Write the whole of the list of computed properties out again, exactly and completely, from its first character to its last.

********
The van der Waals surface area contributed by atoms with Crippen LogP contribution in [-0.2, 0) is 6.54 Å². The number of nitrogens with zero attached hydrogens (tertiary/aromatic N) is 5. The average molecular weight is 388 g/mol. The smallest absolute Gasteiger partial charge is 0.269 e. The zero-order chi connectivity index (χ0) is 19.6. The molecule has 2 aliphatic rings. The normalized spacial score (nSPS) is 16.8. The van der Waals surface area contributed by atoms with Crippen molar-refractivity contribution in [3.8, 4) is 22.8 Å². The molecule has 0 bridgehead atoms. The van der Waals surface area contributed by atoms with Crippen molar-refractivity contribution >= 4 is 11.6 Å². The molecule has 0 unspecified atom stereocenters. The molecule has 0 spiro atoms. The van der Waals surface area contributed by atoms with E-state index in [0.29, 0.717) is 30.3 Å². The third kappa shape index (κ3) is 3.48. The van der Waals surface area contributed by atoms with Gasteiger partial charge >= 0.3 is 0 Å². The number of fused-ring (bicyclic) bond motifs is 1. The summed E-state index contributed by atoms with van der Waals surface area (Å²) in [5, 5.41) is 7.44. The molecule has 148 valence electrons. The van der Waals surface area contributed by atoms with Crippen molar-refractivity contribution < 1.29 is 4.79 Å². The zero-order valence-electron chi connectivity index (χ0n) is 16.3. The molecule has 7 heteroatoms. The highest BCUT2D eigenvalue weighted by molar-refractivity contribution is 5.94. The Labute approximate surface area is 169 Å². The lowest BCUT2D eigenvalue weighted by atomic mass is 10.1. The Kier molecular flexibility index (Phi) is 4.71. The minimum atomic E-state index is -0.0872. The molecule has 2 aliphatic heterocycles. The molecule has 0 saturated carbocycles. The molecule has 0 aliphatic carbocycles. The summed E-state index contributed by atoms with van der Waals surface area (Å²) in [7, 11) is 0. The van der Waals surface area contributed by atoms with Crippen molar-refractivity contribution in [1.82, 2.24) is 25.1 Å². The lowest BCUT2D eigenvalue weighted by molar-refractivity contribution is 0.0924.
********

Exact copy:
The van der Waals surface area contributed by atoms with Crippen LogP contribution in [-0.2, 0) is 6.54 Å². The number of nitrogens with zero attached hydrogens (tertiary/aromatic N) is 5. The average molecular weight is 388 g/mol. The smallest absolute Gasteiger partial charge is 0.269 e. The zero-order chi connectivity index (χ0) is 19.6. The molecule has 2 aliphatic rings. The normalized spacial score (nSPS) is 16.8. The van der Waals surface area contributed by atoms with Crippen molar-refractivity contribution in [3.8, 4) is 22.8 Å². The molecule has 0 bridgehead atoms. The van der Waals surface area contributed by atoms with Crippen molar-refractivity contribution >= 4 is 11.6 Å². The molecule has 0 unspecified atom stereocenters. The molecule has 0 spiro atoms. The van der Waals surface area contributed by atoms with E-state index in [0.29, 0.717) is 30.3 Å². The third kappa shape index (κ3) is 3.48. The van der Waals surface area contributed by atoms with Gasteiger partial charge >= 0.3 is 0 Å². The number of fused-ring (bicyclic) bond motifs is 1. The summed E-state index contributed by atoms with van der Waals surface area (Å²) in [5, 5.41) is 7.44. The molecule has 148 valence electrons. The van der Waals surface area contributed by atoms with Crippen molar-refractivity contribution < 1.29 is 4.79 Å². The zero-order valence-electron chi connectivity index (χ0n) is 16.3. The molecule has 7 heteroatoms. The highest BCUT2D eigenvalue weighted by molar-refractivity contribution is 5.94. The Labute approximate surface area is 169 Å². The lowest BCUT2D eigenvalue weighted by atomic mass is 10.1. The Kier molecular flexibility index (Phi) is 4.71. The minimum atomic E-state index is -0.0872. The molecule has 2 aliphatic heterocycles. The molecule has 0 saturated carbocycles. The molecule has 0 aliphatic carbocycles. The summed E-state index contributed by atoms with van der Waals surface area (Å²) in [7, 11) is 0. The van der Waals surface area contributed by atoms with Crippen molar-refractivity contribution in [1.82, 2.24) is 25.1 Å². The lowest BCUT2D eigenvalue weighted by molar-refractivity contribution is 0.0924.